The voltage dependent transmittance of DFCLC sample cell and corresponding textures are shown in Fig. 5 . Due to the fact that the sample adopted a P texture with p > λvis, the cell has a high transmittance, when no electric field is applied to it. The transmittance of sample cell decreases rapidly when the applied voltage exceeds a 10 Vp-p under the low frequency (1 kHz), as because the P texture begins to transform to FC one. On further increasing the field the transmittance decreases to its lowest value and the sample cell remains in FC state up to the critical voltages 50 Vp-p. The critical operating voltage (Vc) for bistable switching of a pure CLC light shutter is linearly proportional to the cell gap (d) and chiral concentration (X) as described by de Gennes’s theory , can be given byFig. 5, the CLC can be switched from FC state to the H state by a voltage (60 Vp-p) much higher than the critical voltage (Vc) and therefore, the transmission increases rapidly with this applied voltage. On decreasing the applied field the transmittance decreases and remains low as H texture changes to FC texture. Interestingly, preceding transition to the P state can be achieved, if the field is turned off quickly. Thus on increasing and decreasing amplitude of the low frequency field for a positive dielectric anisotropy, the DFCLC shows essentially the same electro-optic behaviors as of the conventional PSCTs. As a result, shutter can also be operated in the dynamic mode using switching between the planar and homeotropic states.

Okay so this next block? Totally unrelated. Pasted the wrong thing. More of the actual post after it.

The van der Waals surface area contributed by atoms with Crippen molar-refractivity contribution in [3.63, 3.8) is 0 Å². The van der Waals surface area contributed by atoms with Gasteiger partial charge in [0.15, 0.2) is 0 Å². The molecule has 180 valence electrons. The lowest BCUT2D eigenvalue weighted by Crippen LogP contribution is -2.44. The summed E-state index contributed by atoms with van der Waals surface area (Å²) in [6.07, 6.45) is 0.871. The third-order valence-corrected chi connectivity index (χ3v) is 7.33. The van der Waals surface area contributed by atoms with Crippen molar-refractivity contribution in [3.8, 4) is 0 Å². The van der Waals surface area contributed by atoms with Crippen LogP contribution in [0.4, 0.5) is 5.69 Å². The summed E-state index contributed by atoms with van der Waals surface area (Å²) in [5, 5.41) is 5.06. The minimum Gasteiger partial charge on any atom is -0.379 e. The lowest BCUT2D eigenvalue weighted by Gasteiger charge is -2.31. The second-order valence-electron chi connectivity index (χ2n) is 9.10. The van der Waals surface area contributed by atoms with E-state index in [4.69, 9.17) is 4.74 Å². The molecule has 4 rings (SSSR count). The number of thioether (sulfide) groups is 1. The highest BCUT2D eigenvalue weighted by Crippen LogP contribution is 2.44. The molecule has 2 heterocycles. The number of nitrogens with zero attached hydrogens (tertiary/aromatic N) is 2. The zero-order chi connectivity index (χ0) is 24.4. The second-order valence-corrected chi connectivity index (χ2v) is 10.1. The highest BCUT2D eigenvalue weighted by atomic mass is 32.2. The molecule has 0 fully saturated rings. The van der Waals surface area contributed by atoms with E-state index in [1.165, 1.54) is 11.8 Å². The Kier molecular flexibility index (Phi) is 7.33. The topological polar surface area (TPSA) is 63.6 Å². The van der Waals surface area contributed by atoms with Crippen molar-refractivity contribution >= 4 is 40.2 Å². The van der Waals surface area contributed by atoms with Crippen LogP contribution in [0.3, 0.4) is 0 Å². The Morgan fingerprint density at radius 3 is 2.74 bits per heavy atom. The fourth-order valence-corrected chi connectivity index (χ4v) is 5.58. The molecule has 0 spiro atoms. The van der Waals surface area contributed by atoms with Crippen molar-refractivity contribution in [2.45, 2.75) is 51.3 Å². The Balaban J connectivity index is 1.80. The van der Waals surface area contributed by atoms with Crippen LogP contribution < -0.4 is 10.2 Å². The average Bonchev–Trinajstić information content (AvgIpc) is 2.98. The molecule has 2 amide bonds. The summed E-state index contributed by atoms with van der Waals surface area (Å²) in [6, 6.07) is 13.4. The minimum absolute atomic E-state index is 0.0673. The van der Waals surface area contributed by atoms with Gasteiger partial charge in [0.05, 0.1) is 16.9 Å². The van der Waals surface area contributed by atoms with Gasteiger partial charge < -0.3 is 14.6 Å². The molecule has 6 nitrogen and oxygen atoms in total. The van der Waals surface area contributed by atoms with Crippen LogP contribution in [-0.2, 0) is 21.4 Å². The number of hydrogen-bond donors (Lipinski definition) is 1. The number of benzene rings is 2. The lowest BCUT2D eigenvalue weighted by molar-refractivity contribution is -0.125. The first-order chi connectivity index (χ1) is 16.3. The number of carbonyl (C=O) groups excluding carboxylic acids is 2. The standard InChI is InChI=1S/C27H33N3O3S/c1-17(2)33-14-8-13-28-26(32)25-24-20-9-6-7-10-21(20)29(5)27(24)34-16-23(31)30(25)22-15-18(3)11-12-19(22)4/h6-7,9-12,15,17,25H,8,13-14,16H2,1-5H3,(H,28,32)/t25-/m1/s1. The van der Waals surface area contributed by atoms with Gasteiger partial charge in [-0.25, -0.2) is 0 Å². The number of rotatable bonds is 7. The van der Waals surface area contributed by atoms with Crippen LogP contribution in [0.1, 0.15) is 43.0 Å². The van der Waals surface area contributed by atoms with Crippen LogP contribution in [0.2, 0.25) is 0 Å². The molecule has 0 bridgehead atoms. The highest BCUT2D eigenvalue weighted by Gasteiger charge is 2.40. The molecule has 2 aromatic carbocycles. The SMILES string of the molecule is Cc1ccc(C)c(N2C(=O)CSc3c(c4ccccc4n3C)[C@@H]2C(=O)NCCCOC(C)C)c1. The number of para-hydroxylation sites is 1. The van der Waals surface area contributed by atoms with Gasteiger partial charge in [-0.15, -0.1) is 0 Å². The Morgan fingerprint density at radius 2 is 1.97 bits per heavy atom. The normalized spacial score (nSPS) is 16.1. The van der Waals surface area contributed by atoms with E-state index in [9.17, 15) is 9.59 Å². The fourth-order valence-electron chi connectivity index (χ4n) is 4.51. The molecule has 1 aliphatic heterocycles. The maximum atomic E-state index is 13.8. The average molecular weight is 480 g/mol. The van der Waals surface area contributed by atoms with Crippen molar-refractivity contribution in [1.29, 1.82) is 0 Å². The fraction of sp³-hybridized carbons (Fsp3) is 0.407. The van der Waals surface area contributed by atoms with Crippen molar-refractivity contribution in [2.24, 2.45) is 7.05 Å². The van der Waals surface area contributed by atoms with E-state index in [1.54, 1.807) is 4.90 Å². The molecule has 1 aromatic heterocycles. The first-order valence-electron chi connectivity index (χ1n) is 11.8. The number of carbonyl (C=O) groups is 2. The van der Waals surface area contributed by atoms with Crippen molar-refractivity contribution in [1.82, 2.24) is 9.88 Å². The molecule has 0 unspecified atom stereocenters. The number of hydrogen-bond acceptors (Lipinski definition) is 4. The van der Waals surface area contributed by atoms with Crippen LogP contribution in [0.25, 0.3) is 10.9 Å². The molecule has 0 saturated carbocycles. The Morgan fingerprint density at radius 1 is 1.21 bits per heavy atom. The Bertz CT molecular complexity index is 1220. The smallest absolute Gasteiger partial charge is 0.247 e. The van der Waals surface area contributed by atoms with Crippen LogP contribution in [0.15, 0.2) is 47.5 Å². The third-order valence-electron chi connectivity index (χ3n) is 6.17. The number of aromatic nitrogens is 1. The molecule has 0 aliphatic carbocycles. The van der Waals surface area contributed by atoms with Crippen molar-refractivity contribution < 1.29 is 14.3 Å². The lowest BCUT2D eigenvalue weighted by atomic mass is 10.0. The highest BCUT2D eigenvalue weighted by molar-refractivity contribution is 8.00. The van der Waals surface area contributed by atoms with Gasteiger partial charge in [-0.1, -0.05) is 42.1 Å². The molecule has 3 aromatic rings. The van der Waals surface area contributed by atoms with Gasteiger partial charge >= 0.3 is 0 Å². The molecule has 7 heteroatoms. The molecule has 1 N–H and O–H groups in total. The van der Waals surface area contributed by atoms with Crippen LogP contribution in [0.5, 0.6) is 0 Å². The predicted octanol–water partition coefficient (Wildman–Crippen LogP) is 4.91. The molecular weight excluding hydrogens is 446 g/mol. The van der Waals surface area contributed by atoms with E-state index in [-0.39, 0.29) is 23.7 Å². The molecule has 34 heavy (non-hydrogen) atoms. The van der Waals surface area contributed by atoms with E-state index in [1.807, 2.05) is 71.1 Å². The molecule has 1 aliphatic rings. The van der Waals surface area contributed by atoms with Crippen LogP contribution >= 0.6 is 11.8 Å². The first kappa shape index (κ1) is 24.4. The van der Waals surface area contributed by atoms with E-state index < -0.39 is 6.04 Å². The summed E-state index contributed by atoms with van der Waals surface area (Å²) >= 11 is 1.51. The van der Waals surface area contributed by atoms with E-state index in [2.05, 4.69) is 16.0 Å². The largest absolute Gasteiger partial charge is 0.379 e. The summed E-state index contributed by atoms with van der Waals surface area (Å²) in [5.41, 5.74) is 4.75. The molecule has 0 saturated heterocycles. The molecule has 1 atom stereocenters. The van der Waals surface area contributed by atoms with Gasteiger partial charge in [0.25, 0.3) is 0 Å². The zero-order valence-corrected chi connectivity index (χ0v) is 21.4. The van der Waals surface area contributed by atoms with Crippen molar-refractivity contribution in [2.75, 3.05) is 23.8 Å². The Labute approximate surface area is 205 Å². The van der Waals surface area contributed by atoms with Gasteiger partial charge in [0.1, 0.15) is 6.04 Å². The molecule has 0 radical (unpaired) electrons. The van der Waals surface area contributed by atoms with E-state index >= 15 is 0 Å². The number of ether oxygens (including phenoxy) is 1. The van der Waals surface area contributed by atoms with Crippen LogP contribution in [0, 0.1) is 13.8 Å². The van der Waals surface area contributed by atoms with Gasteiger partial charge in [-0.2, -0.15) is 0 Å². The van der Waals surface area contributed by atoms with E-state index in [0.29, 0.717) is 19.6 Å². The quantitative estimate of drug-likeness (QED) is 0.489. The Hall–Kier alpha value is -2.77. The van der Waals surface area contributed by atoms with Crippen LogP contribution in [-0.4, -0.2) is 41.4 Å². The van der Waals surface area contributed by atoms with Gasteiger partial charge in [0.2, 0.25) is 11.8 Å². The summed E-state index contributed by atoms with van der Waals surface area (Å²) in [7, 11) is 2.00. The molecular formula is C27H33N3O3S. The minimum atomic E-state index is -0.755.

Further on applying the high frequency (50 kHz) field for a negative dielectric anisotropy, the LC molecules switched toward the back into the perfect planar state. Interestingly, after applying high frequency field, the transmittance is much higher as compare to initial planar state on removal of the field and the defects (oily streaks) are almost removed and remains in perfect planar state (Fig. 3(e)). As, when high frequency electric field is applied to the DFCLC, due to the sign of the anisotropy (<0), the dielectric torque helps the DFCLC director to move back into the P state. Moreover, our sample is pure DFCLC without any polymer network, the CLC switches from P texture to the FC texture and vice versa shows the Grandjean texture in a planar state with much reduced oily streaks and consequently higher transmittance. Further, in direct reversible switching, the switching time from P to FC state is about 110 ms when 30 V was applied to the cell at low frequency, however the FC state could be switched to the P state in about 450 ms when same voltage was applied at high frequency.